I’m excited to be teaching new songwriting workshops – Italy in May, and Nashville in June!
I am often asked “Can songwriting really be taught? Isn’t songwriting just a natural-born gift or a talent?” What I teach, and what I enjoy teaching, is that we writers are called to write primarily because we have something to say that matters.
As most of you know, I did not start writing songs until my early 30’s, though I was trying to write long before that. My early attempts failed for a variety of reasons (primarily my lack of sobriety), but also my lack of confidence.
I didn’t believe that what I had to say mattered. In retrospect, 10 albums and 20 years later, I think this is something most beginning songwriters struggle with.
I got sober in 1990. Soon after that I picked up a guitar and started trying to write songs about how I was feeling. I had time on my hands, PLENTY of time. I did not hang out at bars or parties anymore. I came home to an quiet, empty house every night after work, with nothing to do.
Turns out, this was a good thing. It gave me time to focus on the songs, and keep working on them, making them better and better.
I wrote and wrote and wrote, and started hanging out at the Boston and Cambridge open mics. I watched other beginners struggle on stage, and I watched what worked for them, and what didn’t. People always love great singers and a skilled guitarist is impressive, and those things got applause. But that’s not what I was interested in. Great songs were what I was looking for, and they are hard to find at an open mic.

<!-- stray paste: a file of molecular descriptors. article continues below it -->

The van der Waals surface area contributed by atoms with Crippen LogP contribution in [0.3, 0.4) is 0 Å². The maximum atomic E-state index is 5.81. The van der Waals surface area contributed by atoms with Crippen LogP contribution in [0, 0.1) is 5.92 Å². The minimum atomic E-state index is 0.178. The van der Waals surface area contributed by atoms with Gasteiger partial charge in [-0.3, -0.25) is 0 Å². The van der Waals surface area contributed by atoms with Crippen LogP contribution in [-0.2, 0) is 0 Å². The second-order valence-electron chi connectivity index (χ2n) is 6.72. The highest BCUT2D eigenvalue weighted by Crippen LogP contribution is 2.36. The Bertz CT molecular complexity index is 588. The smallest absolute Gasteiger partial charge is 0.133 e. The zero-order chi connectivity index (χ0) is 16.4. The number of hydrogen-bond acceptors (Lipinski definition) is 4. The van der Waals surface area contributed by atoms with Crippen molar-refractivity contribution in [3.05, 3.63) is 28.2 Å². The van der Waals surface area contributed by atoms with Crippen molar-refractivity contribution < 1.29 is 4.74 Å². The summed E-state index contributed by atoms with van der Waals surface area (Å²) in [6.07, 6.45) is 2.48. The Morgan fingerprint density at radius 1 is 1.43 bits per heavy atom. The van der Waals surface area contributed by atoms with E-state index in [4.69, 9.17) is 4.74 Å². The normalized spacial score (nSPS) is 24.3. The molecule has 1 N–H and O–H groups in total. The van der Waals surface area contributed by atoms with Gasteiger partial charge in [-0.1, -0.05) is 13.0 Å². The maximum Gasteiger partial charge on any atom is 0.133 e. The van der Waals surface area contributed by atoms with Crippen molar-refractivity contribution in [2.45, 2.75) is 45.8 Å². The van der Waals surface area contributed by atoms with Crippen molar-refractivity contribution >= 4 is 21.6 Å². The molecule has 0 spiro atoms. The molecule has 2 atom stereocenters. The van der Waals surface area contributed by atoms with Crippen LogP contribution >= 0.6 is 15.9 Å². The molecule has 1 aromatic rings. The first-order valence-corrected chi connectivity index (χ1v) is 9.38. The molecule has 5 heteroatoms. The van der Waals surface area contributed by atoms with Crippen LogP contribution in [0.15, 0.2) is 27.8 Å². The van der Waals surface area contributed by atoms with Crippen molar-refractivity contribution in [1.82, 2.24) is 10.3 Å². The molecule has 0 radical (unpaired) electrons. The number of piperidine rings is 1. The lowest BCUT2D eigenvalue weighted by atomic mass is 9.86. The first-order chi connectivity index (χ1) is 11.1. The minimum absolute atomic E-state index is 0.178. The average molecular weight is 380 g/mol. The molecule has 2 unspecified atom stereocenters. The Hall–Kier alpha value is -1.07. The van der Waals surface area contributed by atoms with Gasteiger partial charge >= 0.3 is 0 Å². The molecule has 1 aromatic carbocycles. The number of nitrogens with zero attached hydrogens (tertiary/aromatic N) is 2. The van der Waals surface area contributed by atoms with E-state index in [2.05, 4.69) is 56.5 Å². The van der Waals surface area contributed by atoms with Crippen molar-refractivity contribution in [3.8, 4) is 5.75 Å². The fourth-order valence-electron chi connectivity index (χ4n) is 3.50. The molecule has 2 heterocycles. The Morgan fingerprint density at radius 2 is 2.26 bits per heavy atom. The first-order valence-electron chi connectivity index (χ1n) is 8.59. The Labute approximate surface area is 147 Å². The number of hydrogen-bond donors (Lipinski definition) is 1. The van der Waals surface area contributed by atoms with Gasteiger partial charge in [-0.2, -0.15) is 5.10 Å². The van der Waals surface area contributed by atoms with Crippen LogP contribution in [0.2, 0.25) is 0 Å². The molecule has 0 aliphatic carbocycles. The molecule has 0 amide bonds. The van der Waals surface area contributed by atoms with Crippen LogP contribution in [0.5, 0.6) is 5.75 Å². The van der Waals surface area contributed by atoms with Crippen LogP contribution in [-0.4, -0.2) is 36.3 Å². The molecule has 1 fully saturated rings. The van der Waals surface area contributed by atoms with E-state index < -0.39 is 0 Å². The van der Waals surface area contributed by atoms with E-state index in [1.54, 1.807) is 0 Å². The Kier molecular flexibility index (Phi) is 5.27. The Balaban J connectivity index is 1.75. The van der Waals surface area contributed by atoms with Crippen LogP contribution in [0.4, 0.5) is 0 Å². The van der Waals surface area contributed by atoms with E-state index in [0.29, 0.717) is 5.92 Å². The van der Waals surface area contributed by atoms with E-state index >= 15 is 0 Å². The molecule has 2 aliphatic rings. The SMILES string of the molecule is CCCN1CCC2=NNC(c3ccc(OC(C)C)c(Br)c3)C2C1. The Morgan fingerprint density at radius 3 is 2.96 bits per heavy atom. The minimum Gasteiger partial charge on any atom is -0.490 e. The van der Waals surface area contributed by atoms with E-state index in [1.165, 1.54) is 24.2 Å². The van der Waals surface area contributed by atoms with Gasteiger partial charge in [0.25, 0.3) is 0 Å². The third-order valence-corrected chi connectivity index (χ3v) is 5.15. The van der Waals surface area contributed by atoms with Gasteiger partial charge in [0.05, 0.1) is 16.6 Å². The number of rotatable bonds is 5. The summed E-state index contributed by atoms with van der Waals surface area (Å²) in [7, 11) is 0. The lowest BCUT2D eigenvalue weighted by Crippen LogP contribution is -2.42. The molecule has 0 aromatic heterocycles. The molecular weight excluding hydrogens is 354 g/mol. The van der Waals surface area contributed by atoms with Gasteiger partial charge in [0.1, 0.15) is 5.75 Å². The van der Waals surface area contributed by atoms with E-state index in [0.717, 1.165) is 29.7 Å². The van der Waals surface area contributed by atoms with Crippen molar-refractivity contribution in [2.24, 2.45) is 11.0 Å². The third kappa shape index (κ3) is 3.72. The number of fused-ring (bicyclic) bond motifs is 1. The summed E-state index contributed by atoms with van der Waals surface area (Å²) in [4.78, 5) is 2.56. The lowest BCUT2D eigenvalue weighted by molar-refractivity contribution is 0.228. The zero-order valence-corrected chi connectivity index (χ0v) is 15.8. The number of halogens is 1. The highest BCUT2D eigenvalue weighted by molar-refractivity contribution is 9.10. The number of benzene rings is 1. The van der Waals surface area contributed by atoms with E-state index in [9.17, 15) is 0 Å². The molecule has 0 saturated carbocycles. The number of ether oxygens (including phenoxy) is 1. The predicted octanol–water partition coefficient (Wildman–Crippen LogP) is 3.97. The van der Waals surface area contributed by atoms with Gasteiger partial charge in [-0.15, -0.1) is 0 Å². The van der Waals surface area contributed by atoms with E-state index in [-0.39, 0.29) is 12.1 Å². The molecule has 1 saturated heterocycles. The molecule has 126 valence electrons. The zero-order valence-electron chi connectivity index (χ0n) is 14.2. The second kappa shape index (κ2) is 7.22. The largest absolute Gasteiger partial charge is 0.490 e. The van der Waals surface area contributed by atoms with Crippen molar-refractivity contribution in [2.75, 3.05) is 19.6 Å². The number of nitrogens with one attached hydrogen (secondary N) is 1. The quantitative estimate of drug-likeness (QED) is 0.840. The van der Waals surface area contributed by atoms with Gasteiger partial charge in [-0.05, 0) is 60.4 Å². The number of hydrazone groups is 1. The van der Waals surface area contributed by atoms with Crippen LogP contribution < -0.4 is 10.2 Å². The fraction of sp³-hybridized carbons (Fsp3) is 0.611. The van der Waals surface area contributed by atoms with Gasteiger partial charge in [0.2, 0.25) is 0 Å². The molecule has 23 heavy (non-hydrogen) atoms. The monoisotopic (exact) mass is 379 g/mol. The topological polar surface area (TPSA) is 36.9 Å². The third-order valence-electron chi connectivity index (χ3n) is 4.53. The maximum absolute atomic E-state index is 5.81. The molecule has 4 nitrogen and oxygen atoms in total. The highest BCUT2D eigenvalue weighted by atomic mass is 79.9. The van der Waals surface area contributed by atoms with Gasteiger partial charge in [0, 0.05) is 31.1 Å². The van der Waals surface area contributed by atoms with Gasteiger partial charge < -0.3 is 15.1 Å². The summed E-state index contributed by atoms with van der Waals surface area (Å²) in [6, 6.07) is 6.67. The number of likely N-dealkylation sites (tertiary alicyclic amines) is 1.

I took some songwriting classes, but the teachers I found were not right for me and I didn’t learn much because they were teaching about writing hits, which I didn’t care about. I cared about the heart, not the chart. I still do.
So I became a better writer by writing, and playing, and writing, and playing, for years. And paying attention to what connected with people.
And always, connection happened with emotional honesty.
Here’s the answer to the question I posed at the beginning of this discussion: Writing can be taught, if it’s writing for and from the heart. Putting yourself on the line, and revealing what matters to you.
Talent cannot be taught, but courage can be taught.
When I write, and when I teach writing, I use the word courage and truth over and over and over again. These are two essential things that make for great writing.
Hemingway famously said he was trying to “Write one true sentence.” I try to get my students (and myself) to write one true line. Once you finally have that one true line, you can then grow a song out of it. If you do not have that, then you are building your house on sand. I often have to write for hours to get to that true line, but once I get there, I know a good song can grow out of it.
I teach my students to try and locate their own truth-o-meter…get in touch with the place in their gut where they know, and apply it to their songs, line by line.
It gets tricky because songwriting is not journalism. We’re not looking for objective truths in songs. We’re looking for emotional truths that resonate, and sometimes we must lie to get to them.
Picasso said that art is a lie that points to the truth, and if that were not tricky enough, I’d also add that in songwriting we should never let the truth get in the way of a good story.
I cannot teach a student what matters to them, where to find their inspiration, or what to write about. But I can teach a songwriter that their job is to make the listener feel something, and the way to do that is to reveal something that matters in a way that makes them, the songwriter, feel something.
In other words, be vulnerable.
The human heart is the same everywhere you go. People are people are people are people. Once we truly get this, it becomes clear that to connect we must show listeners our heart, and in that process we writers will also show them theirs. This is teachable, if the student is willing to be brave enough to reveal what most people try to hide.
With our hands shaking and our voices cracking, in my class, we learn to tell the truth.